In an enchanted forest, back in the time of the Druids, the shepherd Céladon and the shepherdess Astrée share a pure and chaste love. Fooled by a suitor, Astrée dismisses Céladon, who throws himself into a river out of despair. She thinks he's dead, but he's been secretly rescued by some nymphs. Faithful to the promise he made to Astrée to never appear before her again, Céladon must overcome many obstacles to break the curse. Mad with love and despair, coveted by the nymphs, surrounded by rivals, and obliged to disguise himself as a woman to be near the one he loves, will he manage to make himself known without breaking his oath? A romance filled with doubt, hazards, and delicious temptations.Written by
Dedicated in opening credits as follows: "à Pierre Zucca (1943-1995). In memoriam." Pierre Zucca was a still photographer on the sets of films directed by Jacques Rivette and François Truffaut. He originally developed the project, working from a fragment of the novel, intending to create more fantastical and supernatural elements that Rohmer eventually eschewed, such as a literal fountain of love that allowed Astra to see visions of Celadon. He struggled for years locating funding for the project, but it remained unfinished at the time of his death in 1995. Rohmer first picked up the adaptation in 1999, though it wouldn't come to completion until 2007. See more »
If cinema existed in 1607, it may have looked like that. Nowaday, it's just an involuntary funny experience.
I was aware of Rohmer's admiration for the late works of the ones he considered like great cineasts, and that normal spectators generally considered as artistic failures (as Renoir's or Chaplin's very last movies ; yes, the "politique des auteurs" also has its dark side). But with "Les amours d'Astrée et de Céladon", it's as if Rohmer himself wanted, for what may be his last movie, to perpetuate this tradition of great directors, who made a last senile movie, by adapting Urfé's "L'astrée", with ridiculous aesthetic codes, witch just look like a parody of Rosselini's last movies (the ones he made for TV from Descartes or Marx's lives).
In his version of "Perceval", Rohmer refused to film real landscapes in order to give a re-transcription of what may have been a middle age classical representation of things. The director apparently changed his mind when the XVII century is involved, and films actors, dressed like 1600's peasants reciting their antic text surrounded by contemporary trees and landscapes. But the all thing looks even more ridiculous than Luchini and its fake trees. It's not that the story itself is stupid, but the way Rohmer mixes naturalism with artifices seems so childish and amateurism that it rapidly becomes involuntarily funny (and I'm not even talking about the irritating pronunciation of the actors, the annoying and sad humorist tries by Rodolphe Pauly, the ridiculous soft-erotic tone, the poor musical tentatives, or the strange fascination for trasvestisment!).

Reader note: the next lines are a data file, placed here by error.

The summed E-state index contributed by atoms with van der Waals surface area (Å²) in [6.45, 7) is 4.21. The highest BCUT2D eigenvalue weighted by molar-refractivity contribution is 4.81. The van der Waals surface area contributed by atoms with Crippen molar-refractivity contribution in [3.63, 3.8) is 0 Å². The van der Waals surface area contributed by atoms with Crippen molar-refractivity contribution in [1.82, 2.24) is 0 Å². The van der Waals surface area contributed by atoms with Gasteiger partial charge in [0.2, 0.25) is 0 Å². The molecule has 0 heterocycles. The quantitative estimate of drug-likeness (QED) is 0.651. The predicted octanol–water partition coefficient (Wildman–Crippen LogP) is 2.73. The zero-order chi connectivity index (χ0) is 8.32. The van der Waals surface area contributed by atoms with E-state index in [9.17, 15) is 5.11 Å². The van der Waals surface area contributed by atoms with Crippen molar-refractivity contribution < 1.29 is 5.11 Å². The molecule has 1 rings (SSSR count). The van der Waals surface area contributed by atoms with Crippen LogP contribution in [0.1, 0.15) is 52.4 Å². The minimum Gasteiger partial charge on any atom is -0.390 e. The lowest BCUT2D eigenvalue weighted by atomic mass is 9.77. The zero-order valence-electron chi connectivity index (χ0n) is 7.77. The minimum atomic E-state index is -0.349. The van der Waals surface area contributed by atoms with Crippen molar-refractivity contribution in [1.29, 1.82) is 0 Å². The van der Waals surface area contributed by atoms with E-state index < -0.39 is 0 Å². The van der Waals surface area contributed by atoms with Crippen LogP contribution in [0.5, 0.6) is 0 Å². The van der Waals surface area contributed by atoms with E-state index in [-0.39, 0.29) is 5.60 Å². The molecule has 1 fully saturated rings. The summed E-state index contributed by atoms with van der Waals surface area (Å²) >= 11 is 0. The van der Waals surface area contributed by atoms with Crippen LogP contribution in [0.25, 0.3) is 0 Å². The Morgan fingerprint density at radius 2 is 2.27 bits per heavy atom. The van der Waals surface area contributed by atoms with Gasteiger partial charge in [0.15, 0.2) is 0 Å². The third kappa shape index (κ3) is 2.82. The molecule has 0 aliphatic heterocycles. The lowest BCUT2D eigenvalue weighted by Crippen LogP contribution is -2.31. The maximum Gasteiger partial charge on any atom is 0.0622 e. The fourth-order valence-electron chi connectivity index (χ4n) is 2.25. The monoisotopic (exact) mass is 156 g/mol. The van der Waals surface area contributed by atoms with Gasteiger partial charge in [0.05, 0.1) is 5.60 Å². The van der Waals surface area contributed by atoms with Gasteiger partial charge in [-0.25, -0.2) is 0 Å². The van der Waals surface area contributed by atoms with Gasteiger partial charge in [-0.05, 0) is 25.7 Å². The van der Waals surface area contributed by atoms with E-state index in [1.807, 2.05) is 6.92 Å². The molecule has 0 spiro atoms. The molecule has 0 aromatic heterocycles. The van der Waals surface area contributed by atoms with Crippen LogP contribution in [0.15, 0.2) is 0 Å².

The radical aesthetic of the film ultimately makes it looks like a joke, which mixes a soft-erotic movie made for TV with theological scholastic discussions (sic !). At the beginning of the movie, Rohmer teaches us that the original french region of the story is now disfigured by modernity, and that's why he had to film "L'Astrée" in other parts of the country. However, I'm sure the movie would have look more modern and interesting, if Rohmer would have actually still filmed the same story in a modern area with same narrative codes and artistically decisions. This film may interest a few historians, but most of the cinephiles may laugh at this last and sad Rohmer's movie.
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